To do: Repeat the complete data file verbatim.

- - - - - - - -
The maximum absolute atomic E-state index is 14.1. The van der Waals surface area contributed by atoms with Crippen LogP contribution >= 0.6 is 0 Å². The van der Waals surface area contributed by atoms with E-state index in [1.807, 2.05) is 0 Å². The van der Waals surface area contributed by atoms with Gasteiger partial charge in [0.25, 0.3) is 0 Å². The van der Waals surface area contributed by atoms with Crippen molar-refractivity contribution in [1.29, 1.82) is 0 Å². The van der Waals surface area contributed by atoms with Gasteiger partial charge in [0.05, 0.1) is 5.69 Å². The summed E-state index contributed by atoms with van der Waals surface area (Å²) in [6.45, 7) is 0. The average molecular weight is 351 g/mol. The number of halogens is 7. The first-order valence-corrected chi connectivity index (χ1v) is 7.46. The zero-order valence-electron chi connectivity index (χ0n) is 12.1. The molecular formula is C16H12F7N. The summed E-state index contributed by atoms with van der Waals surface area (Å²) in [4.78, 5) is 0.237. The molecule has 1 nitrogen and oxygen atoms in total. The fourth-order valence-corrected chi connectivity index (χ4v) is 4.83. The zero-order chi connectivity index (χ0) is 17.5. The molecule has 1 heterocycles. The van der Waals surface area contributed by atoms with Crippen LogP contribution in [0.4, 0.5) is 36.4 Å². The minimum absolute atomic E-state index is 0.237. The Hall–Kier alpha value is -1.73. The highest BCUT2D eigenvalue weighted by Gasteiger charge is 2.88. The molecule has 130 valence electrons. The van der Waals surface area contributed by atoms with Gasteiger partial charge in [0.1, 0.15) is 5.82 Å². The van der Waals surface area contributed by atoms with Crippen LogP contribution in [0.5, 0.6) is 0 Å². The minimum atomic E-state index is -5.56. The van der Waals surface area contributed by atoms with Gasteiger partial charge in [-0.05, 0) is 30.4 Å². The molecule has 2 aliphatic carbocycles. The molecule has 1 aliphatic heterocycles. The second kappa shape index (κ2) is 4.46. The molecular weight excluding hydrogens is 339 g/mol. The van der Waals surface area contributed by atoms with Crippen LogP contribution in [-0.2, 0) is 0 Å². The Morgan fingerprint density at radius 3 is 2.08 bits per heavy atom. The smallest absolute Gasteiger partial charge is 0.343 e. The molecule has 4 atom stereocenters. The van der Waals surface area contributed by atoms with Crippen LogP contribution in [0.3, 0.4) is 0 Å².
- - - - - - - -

The maximum absolute atomic E-state index is 14.1. The van der Waals surface area contributed by atoms with Crippen LogP contribution >= 0.6 is 0 Å². The van der Waals surface area contributed by atoms with E-state index in [1.807, 2.05) is 0 Å². The van der Waals surface area contributed by atoms with Gasteiger partial charge in [0.25, 0.3) is 0 Å². The van der Waals surface area contributed by atoms with Crippen molar-refractivity contribution in [1.29, 1.82) is 0 Å². The van der Waals surface area contributed by atoms with Gasteiger partial charge in [0.05, 0.1) is 5.69 Å². The summed E-state index contributed by atoms with van der Waals surface area (Å²) in [6.45, 7) is 0. The average molecular weight is 351 g/mol. The number of halogens is 7. The first-order valence-corrected chi connectivity index (χ1v) is 7.46. The zero-order valence-electron chi connectivity index (χ0n) is 12.1. The molecular formula is C16H12F7N. The summed E-state index contributed by atoms with van der Waals surface area (Å²) in [4.78, 5) is 0.237. The molecule has 1 nitrogen and oxygen atoms in total. The fourth-order valence-corrected chi connectivity index (χ4v) is 4.83. The zero-order chi connectivity index (χ0) is 17.5. The molecule has 1 heterocycles. The van der Waals surface area contributed by atoms with Crippen LogP contribution in [0.4, 0.5) is 36.4 Å². The minimum absolute atomic E-state index is 0.237. The Hall–Kier alpha value is -1.73. The highest BCUT2D eigenvalue weighted by Gasteiger charge is 2.88. The molecule has 130 valence electrons. The van der Waals surface area contributed by atoms with Gasteiger partial charge in [0.1, 0.15) is 5.82 Å². The van der Waals surface area contributed by atoms with Crippen LogP contribution in [0.5, 0.6) is 0 Å². The minimum atomic E-state index is -5.56. The van der Waals surface area contributed by atoms with Gasteiger partial charge in [-0.05, 0) is 30.4 Å². The molecule has 2 aliphatic carbocycles. The molecule has 1 aliphatic heterocycles. The second kappa shape index (κ2) is 4.46. The molecular weight excluding hydrogens is 339 g/mol. The van der Waals surface area contributed by atoms with Crippen LogP contribution in [-0.2, 0) is 0 Å². The Morgan fingerprint density at radius 3 is 2.08 bits per heavy atom. The smallest absolute Gasteiger partial charge is 0.343 e. The molecule has 4 atom stereocenters. The van der Waals surface area contributed by atoms with Crippen LogP contribution in [0.3, 0.4) is 0 Å².